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Location: California

I love paper. Books printed on acid-free paper and bound in cloth turn me on. I'm crazy about bookmarks, and I buy too many stickers. I could spend hours in the build-your-own-greeting card section of my neighborhood craft store. My favorite thing to eat is bread, and my second favorite is fruit. (Mm, pineapple.) I read too much and too fast, and I watch too many food shows (two ways of looking at gluttony). Gloomy, rainy weather calms me and so I can't wait to move out of California, which will happen, sadly, too many years from now to count. I'm vegan, though I haven't managed to eliminate honey from my diet yet. I practice yoga; it's the only way I can keep fit. I have a better life than I ever imagined I would (or deserve to) have, but I do my best to enjoy it rather than feel guilty about it. That's my daily struggle -- and also to be thoughtful and observant and honest with myself.

Saturday, March 11, 2006

Grateful Friday

It is with trepidation that I write this post; what I'm thankful for this week is my colon. Yes, I mean that sausagey, coiled, serpent-like organ that makes funny noises and collects and eliminates the waste my body produces.

I was looking for a picture of the large intestine to add to this post, a picture of the real thing, not those mild, inoffensive, euphemistic crayola-colored diagrams in anatomy books. I wanted to get down and dirty. I wanted to confront messy reality and make peace with it. Well, I'm not strong enough for that. The colon, friends, is an ugly thing. Especially when it's taken out of context, removed from the body and placed on a white table and cut open so that you can see inside it. I have seen a colon, however, inside a pig, when I was young and my family used to slaughter a pig every year before the winter holidays. I've seen it and, most importantly, I smelled it. Talk about messy reality.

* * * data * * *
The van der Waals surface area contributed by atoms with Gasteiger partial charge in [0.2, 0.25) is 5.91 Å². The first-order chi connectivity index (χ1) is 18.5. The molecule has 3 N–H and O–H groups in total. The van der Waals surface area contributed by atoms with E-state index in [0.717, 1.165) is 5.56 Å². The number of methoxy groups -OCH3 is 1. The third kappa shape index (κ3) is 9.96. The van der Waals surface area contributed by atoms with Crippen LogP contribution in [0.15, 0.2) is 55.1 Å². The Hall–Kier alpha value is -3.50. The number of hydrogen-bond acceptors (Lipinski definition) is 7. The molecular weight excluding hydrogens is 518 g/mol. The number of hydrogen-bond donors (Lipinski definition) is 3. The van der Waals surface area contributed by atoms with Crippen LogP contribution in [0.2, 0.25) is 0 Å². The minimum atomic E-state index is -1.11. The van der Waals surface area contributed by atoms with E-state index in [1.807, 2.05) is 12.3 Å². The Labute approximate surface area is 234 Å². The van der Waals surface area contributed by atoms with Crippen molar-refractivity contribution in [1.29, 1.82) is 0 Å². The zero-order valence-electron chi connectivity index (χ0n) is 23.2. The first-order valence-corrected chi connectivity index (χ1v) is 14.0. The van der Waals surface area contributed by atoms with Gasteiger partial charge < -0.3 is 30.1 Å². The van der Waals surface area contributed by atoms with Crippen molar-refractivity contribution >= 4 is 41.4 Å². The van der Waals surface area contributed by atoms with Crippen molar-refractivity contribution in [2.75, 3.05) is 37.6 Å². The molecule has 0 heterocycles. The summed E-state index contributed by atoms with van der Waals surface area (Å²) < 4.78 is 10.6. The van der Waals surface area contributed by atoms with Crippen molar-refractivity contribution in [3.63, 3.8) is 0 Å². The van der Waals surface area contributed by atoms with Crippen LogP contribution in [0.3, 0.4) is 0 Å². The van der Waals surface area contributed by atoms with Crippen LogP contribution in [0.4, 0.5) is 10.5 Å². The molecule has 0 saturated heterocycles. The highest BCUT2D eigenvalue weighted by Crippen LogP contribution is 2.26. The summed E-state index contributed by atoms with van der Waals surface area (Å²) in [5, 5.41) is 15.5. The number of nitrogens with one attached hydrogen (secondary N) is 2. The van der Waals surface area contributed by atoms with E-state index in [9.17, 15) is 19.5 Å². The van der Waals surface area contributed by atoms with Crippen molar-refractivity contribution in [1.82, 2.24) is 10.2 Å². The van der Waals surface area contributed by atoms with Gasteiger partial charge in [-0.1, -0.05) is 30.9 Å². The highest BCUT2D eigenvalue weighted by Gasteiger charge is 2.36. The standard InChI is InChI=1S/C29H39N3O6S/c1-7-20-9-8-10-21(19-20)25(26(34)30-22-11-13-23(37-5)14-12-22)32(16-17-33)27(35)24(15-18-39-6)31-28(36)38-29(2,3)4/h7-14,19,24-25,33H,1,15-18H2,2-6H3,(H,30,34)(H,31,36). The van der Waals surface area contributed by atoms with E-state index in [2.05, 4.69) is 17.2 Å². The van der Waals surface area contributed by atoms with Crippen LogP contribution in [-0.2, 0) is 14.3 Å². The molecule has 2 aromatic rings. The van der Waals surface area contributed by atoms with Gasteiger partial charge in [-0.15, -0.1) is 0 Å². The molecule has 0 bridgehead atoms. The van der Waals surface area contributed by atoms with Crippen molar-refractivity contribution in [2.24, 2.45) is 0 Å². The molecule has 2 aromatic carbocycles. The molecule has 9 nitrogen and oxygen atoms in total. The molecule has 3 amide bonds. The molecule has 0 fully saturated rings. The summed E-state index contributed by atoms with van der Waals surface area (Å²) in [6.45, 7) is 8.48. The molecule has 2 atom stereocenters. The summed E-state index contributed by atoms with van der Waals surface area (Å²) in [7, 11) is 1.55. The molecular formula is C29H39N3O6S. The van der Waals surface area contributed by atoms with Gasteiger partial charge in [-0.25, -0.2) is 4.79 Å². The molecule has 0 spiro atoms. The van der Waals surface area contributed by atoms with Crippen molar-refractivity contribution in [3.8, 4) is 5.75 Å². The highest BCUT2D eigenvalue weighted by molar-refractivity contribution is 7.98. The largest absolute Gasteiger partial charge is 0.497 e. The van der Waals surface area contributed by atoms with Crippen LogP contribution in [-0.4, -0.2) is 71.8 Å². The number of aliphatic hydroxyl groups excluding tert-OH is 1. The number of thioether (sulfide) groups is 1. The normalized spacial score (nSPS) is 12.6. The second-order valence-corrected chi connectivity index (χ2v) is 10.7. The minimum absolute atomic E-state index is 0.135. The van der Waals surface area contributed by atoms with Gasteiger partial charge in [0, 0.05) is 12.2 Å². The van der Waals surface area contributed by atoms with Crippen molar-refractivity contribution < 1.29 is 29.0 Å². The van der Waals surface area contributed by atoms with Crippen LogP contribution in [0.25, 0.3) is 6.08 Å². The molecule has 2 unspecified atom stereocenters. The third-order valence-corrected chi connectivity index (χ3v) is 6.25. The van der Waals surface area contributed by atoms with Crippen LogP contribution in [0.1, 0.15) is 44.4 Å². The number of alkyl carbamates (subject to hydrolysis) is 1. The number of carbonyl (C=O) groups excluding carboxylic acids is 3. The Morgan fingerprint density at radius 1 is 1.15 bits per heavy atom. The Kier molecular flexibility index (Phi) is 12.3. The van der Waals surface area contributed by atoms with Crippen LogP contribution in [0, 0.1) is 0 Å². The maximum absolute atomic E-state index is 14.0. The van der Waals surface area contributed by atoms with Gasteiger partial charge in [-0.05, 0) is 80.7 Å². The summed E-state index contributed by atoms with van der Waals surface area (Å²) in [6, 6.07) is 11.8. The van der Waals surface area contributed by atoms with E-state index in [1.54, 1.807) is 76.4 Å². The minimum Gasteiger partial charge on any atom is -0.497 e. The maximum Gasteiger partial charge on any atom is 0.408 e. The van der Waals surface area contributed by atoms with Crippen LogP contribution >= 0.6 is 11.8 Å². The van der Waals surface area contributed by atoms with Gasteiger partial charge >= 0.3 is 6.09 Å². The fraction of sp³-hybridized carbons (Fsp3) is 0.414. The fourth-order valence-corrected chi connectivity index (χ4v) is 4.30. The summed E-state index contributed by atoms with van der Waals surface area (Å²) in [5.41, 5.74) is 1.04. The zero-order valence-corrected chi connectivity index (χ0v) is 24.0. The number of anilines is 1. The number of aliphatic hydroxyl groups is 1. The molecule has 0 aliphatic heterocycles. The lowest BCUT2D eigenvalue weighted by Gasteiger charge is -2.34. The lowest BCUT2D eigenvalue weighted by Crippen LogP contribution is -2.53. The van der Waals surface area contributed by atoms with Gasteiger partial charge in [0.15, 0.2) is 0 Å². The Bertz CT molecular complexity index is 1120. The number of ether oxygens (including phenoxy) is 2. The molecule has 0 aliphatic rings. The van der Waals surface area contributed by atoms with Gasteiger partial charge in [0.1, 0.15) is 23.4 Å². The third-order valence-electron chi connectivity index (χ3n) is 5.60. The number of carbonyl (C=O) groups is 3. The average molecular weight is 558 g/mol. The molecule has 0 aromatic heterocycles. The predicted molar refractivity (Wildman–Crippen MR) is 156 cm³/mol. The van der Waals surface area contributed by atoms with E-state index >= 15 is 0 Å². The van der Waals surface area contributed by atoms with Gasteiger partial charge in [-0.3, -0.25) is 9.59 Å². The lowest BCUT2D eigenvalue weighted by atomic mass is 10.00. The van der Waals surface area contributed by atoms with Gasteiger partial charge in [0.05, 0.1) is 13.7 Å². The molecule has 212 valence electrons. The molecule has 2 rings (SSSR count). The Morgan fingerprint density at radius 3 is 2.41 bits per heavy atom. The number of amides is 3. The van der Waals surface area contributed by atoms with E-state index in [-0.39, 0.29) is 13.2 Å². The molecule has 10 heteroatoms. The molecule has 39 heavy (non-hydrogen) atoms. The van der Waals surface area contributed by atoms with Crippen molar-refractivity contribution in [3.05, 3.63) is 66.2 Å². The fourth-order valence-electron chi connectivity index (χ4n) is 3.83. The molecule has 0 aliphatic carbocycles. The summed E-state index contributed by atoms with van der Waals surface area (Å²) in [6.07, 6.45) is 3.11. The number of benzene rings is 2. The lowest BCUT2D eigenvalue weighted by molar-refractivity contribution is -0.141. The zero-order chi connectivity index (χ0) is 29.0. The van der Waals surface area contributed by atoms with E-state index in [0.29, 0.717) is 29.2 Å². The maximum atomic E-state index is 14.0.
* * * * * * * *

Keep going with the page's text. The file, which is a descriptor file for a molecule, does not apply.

But I'm grateful for mine with all its messy reality. I'm so happy it does its thing, makes its noises, purges me of what would make me sick if it stayed in my body. I'm grateful, although more than a little embarrassed. I've internalized without a murmur of protest all the societal taboos about feces and flatulence. I'm mortified when I hear a man (men do it more than women) break wind in yoga class, in poses that are meant to make you break wind, to eliminate the toxins from your body. But how do you go back to thinking that these are natural processes, that there's nothing to be ashamed of? How do you give up the myths about the body passed down to you as if they were genes, they are such an inextricable part of us?

I have seen only three reactions when the colon and its workings are mentioned in a conversation: a frantic change of subject, embarrassed silence, or slightly hysterical laughter. The thing is, though, that I can't imagine how else one could react. I've lost completely the habit of thinking of my body as an animal's body, as a marvel of engineering, as a thing of complicated beauty.

This post is a first effort to break that habit. So here is to you, my wonderful colon -- thank you for everything. Let's eat some whole wheat bread to that!


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